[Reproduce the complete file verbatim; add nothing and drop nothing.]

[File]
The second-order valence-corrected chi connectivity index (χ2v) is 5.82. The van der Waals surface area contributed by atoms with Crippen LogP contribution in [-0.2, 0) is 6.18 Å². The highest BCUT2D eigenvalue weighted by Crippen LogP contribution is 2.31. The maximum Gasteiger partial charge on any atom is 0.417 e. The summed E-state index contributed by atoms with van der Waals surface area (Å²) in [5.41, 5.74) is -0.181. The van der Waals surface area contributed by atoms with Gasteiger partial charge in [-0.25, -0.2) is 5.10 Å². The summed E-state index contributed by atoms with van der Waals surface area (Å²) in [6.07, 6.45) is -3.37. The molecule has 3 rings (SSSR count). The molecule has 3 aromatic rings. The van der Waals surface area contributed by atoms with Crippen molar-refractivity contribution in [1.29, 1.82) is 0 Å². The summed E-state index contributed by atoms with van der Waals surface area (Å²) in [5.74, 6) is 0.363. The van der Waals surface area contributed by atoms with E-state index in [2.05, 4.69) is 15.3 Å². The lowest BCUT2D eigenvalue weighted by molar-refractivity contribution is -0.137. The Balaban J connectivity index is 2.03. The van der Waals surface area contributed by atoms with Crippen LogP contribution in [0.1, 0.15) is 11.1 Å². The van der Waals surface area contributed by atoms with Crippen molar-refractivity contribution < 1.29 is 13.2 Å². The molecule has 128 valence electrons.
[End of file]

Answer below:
The second-order valence-corrected chi connectivity index (χ2v) is 5.82. The van der Waals surface area contributed by atoms with Crippen LogP contribution in [-0.2, 0) is 6.18 Å². The highest BCUT2D eigenvalue weighted by Crippen LogP contribution is 2.31. The maximum Gasteiger partial charge on any atom is 0.417 e. The summed E-state index contributed by atoms with van der Waals surface area (Å²) in [5.41, 5.74) is -0.181. The van der Waals surface area contributed by atoms with Gasteiger partial charge in [-0.25, -0.2) is 5.10 Å². The summed E-state index contributed by atoms with van der Waals surface area (Å²) in [6.07, 6.45) is -3.37. The molecule has 3 rings (SSSR count). The molecule has 3 aromatic rings. The van der Waals surface area contributed by atoms with Crippen molar-refractivity contribution in [1.29, 1.82) is 0 Å². The summed E-state index contributed by atoms with van der Waals surface area (Å²) in [5.74, 6) is 0.363. The van der Waals surface area contributed by atoms with E-state index in [2.05, 4.69) is 15.3 Å². The lowest BCUT2D eigenvalue weighted by molar-refractivity contribution is -0.137. The Balaban J connectivity index is 2.03. The van der Waals surface area contributed by atoms with Crippen LogP contribution in [0.1, 0.15) is 11.1 Å². The van der Waals surface area contributed by atoms with Crippen molar-refractivity contribution < 1.29 is 13.2 Å². The molecule has 128 valence electrons.